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Agreement to reduce shopping trolley dumping

10 June 2003

Press release

Agreement to reduce shopping trolley dumping problem

Shopping trolleys dumped in local streets and creeks could be a thing of the past, thanks to a Memorandum of Understanding between six supermarket and retail operators and Waitakere City Council.

The Memorandum – a first for the country – is being signed by Progressive Enterprises, Foodstuffs Auckland, The Warehouse, Coles Myer New Zealand Holdings (trading as Kmart NZ) and Briscoes, in a bid to help the Council address the visual and environmental pollution caused by shopping trolley theft and abandonment.

Currently, around 400 shopping trolleys are pulled from Waitakere City streams and streets every year – costing ratepayers $40,000 to $50,000 in retrieval costs and retailers up to $50,000 in replacement costs. Under the Memorandum, the supermarket and retail operators will now be responsible for the retrieval of those trolleys.

The operators have also undertaken to put in place practices to reduce the theft of their shopping trolleys, such as:

(a) Placing signs at exits and on their trolley bays warning of the consequences of removing a trolley from the premises and erecting signs along nearby waterways requesting people not throw trolleys into them.
(b) Undertaking monthly trolley counts to assess the effectiveness of the Memorandum of Understanding.
(c) Undertaking weekly “sweeps” of streams and roads to recover shopping trolleys.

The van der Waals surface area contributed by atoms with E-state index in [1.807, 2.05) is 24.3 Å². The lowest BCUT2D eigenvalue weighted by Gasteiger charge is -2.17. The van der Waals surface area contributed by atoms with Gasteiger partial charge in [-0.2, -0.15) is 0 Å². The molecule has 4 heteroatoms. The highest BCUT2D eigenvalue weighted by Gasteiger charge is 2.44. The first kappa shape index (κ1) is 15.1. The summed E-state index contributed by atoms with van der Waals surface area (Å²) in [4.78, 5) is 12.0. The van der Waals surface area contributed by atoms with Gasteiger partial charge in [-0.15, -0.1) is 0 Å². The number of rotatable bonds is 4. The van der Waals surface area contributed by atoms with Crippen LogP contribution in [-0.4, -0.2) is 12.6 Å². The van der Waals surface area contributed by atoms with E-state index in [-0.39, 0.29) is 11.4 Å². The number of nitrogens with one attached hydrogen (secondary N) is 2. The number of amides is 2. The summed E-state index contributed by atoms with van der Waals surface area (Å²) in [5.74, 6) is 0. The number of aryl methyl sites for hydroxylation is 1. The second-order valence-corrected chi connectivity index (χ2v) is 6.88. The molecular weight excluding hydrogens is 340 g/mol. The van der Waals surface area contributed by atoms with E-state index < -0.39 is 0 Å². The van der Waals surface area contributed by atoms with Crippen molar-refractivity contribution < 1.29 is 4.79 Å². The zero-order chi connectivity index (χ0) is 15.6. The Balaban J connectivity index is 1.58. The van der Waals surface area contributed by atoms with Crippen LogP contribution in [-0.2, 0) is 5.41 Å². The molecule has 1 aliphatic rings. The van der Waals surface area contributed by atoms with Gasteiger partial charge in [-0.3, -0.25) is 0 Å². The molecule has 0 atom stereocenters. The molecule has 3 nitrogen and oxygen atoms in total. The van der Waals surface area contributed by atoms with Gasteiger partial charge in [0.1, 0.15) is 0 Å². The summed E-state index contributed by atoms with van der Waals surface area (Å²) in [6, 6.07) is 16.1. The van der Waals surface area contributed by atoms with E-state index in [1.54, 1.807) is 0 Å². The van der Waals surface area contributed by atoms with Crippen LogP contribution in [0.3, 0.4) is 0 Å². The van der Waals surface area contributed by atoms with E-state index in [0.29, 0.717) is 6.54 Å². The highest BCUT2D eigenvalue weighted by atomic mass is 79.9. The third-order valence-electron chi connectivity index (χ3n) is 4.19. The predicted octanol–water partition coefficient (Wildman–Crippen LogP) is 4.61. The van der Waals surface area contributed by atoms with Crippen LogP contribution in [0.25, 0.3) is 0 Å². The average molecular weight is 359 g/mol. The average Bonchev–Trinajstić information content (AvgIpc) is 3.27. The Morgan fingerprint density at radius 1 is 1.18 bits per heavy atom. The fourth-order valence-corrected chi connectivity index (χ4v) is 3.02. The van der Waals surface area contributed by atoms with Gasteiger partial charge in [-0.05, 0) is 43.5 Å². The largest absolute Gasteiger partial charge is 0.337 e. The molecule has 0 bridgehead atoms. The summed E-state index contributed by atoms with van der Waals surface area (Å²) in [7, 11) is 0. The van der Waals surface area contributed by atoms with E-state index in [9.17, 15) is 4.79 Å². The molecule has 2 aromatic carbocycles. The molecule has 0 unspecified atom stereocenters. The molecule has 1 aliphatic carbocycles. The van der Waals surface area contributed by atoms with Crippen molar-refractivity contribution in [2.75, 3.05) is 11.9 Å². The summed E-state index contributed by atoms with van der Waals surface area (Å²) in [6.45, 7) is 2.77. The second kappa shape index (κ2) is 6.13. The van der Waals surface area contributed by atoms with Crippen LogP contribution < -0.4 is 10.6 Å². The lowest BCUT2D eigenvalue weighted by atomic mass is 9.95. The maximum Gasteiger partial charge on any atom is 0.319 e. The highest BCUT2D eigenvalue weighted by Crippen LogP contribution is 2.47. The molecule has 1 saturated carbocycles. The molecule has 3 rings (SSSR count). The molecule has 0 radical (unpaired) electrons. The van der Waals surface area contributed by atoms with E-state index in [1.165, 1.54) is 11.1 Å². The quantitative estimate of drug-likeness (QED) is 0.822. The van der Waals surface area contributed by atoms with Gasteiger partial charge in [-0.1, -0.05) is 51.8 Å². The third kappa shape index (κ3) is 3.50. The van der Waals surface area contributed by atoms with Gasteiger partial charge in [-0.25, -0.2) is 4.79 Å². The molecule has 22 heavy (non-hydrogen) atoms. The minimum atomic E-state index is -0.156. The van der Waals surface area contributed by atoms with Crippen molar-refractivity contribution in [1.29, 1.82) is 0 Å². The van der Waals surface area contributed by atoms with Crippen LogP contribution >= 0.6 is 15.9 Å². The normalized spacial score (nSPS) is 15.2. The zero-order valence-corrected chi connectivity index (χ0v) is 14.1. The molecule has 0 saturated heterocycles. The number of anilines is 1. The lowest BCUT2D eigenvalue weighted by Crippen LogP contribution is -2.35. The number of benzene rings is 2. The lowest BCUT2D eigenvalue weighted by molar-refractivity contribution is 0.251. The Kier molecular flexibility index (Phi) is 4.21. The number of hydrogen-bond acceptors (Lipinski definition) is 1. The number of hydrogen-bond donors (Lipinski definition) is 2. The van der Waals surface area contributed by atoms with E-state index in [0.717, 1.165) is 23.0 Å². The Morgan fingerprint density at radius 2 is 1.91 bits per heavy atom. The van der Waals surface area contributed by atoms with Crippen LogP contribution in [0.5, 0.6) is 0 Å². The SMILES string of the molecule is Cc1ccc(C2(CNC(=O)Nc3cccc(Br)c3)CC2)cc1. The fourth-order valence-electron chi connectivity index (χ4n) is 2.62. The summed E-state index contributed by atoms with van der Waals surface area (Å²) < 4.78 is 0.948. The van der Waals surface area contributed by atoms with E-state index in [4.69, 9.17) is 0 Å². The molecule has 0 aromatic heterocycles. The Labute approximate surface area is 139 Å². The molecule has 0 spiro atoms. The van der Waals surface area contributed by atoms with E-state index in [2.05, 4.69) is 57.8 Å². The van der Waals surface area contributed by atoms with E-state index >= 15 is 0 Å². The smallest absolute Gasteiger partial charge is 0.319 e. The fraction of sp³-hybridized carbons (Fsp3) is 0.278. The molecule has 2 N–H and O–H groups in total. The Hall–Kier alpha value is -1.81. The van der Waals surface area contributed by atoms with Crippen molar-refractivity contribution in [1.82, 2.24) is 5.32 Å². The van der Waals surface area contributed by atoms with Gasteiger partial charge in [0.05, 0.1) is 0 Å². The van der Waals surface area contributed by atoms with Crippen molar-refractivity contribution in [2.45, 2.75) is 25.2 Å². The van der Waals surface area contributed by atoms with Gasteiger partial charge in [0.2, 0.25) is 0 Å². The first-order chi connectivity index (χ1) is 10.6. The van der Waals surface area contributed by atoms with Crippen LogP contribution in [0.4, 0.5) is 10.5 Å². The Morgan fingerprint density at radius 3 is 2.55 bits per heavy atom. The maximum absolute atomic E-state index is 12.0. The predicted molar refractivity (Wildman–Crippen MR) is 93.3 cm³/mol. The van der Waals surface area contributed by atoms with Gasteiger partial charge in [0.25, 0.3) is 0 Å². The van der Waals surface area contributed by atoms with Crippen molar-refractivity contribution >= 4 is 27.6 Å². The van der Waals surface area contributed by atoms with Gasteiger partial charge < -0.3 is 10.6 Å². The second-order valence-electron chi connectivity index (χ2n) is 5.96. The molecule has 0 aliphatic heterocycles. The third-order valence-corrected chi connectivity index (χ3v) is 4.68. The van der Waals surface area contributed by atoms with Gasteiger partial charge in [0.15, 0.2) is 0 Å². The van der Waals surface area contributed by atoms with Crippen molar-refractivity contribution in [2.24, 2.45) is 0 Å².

(d) Forming an “on call” team to receive calls from Council staff about abandoned
trolleys and pick them up within 24 hours.
(e) Investigating whether there are any cost-effective options for restricting the ability of customers to remove trolleys from supermarket premises.
(f) Undertaking blitzes to prevent people leaving premises with trolleys and warning offenders that their removal is theft and may be treated as such.

The parties have also established a steering group, comprising council and operator representatives. The group will meet for an initial review in October to discuss the control measures put in place and whether any changes are necessary.

The operators consider that the cooperative approach put in place through the Memorandum is more appropriate than any attempt to impose a bylaw that would be difficult to word and enforce.

Council spokesperson, Councillor Brenda Brady, says the Council applauds the operators who have committed themselves to helping the City deal with the issue.

“For too long, Waitakere City has had to battle an increasing number of trolley dumpings in local waterways, streets and playgrounds and the visual and environmental pollution that goes with it. We are very hopeful that this collective approach will go a long way to remedying the problem and beautifying our City,” Cr Brady says.

“It is wonderful to see these partners come forward to help us to develop a solution to the unsightly dumping of trolleys. We want this to work. We live in a beautiful city and clean streams and streets are important to us. It is good that our business community is now recognising that it has an important role to play in the community.

“We also hope that this approach of the Council and businesses working in partnership will spread around the country.”


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